For the first time since 2007, there's not a US Navy aircraft carrier sailing through the waters of the Middle East. That is not by design, of course. But it is a side-effect of the Navy's current carrier lineup, which includes ten of the hulking flattops.
The Navy's global strategy is predicated on the idea of an 11-carrier navy. But since the USS Enterprise was retired in 2011, the sailing service has been down to just ten ships. It may not sound like a big deal, but as evidenced by the carrier-less Persian Gulf, it is.
"The Navy is operating at a [carrier] deficit," Assistant Secretary of the Navy Sean J. Stackley said during a House Armed Services Committee Seapower Subcommittee hearing, Military.com reports. That's led to longer deployments for the remaining ten carriers and has put the Navy "in place where we're a little bit behind the power curve. What we're trying to do now is to reset in stride."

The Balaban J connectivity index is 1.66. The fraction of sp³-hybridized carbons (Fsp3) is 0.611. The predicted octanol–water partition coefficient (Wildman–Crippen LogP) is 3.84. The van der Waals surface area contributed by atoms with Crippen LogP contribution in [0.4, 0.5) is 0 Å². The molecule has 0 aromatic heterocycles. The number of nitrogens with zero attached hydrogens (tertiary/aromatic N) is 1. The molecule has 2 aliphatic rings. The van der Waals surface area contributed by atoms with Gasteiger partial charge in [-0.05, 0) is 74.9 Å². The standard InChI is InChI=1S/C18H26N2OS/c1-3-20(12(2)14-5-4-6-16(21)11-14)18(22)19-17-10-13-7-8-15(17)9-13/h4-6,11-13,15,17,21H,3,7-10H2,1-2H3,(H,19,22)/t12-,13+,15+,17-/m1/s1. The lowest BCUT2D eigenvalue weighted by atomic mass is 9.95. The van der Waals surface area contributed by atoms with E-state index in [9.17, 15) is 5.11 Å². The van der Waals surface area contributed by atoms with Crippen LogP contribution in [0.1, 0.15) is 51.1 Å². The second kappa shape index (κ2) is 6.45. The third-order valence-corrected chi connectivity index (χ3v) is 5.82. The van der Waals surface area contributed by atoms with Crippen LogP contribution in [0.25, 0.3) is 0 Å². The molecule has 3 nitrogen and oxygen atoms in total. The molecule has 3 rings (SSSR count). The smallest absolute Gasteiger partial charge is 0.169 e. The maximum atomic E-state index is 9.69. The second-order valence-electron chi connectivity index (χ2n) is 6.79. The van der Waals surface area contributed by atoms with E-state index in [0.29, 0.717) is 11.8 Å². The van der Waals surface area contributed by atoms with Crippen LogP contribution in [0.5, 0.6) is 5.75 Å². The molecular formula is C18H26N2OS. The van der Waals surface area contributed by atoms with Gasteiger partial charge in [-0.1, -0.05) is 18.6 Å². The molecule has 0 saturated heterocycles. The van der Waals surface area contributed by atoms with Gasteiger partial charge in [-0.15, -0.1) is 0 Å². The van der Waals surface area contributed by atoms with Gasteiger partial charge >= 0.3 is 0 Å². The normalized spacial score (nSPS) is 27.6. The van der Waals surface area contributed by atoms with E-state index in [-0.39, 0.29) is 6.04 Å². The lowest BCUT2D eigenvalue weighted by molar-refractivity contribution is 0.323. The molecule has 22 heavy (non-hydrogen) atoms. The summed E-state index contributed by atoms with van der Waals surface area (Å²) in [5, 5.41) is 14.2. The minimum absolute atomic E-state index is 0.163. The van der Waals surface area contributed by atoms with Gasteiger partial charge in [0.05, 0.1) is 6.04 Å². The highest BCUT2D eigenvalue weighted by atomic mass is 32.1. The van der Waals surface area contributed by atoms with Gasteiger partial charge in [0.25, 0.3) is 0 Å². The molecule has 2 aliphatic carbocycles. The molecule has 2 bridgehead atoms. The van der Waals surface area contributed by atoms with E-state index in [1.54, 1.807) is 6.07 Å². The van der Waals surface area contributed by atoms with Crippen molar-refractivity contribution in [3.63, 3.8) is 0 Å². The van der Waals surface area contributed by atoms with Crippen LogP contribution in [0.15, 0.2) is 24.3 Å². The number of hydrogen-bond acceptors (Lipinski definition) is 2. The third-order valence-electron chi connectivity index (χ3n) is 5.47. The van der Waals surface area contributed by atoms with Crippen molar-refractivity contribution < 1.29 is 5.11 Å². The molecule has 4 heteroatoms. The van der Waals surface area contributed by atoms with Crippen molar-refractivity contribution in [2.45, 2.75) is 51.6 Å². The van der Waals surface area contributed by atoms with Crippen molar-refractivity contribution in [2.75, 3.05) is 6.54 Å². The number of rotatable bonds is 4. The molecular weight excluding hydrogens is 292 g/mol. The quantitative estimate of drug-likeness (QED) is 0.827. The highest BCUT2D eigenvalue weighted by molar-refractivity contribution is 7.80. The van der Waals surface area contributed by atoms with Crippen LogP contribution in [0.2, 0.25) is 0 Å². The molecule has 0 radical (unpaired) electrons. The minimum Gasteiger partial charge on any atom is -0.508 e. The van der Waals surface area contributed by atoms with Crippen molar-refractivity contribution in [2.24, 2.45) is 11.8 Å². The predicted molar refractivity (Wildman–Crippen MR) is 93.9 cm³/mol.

Forcing ships into longer deployments obviously has a dramatic impact on the amount of maintenance and repair work required. Four of the Navy's ten carriers are undergoing "deep maintenance," Military.com reports. Another ship, the USS George Washington, was returning from South America to undergo maintenance/repair work.
The most troubling part of this story is that it's going to be a long time before things can get better. The Enterprise's replacement, the USS Gerald R. Ford, won't be ready to deploy until 2021, provided there are no further delays (which we wouldn't bet on).
"There's no doubt that being at 10 carriers...is exacerbated by the fact that the Ford won't be now deployable until ," program executive officer for aircraft carriers Rear Admiral Thomas Moore testified. "The law says, you have to be 11 carriers, but it's only measured by when we commission Ford...We'll be in a period of 10 carriers here until about 2021."
Fortunately for the Navy, while this deficit will likely last at least until 2021, it probably won't be repeated as further Nimitz-class carriers are replaced by their Ford-class successors. The next two ships in the class, the USS John F. Kennedy and USS Enterprise (the ninth USN ship to bear the name), are moving along briskly. JFK is already under construction, while work on the Enterprise will kick off in the next couple years, with both ships joining the active-duty fleet before the end of the next decade, save any construction/budgetary delays. That's likely when the two oldest Nimitz-class ships, the class' lead ship and the USS Dwight D. Eisenhower, will be decommissioned.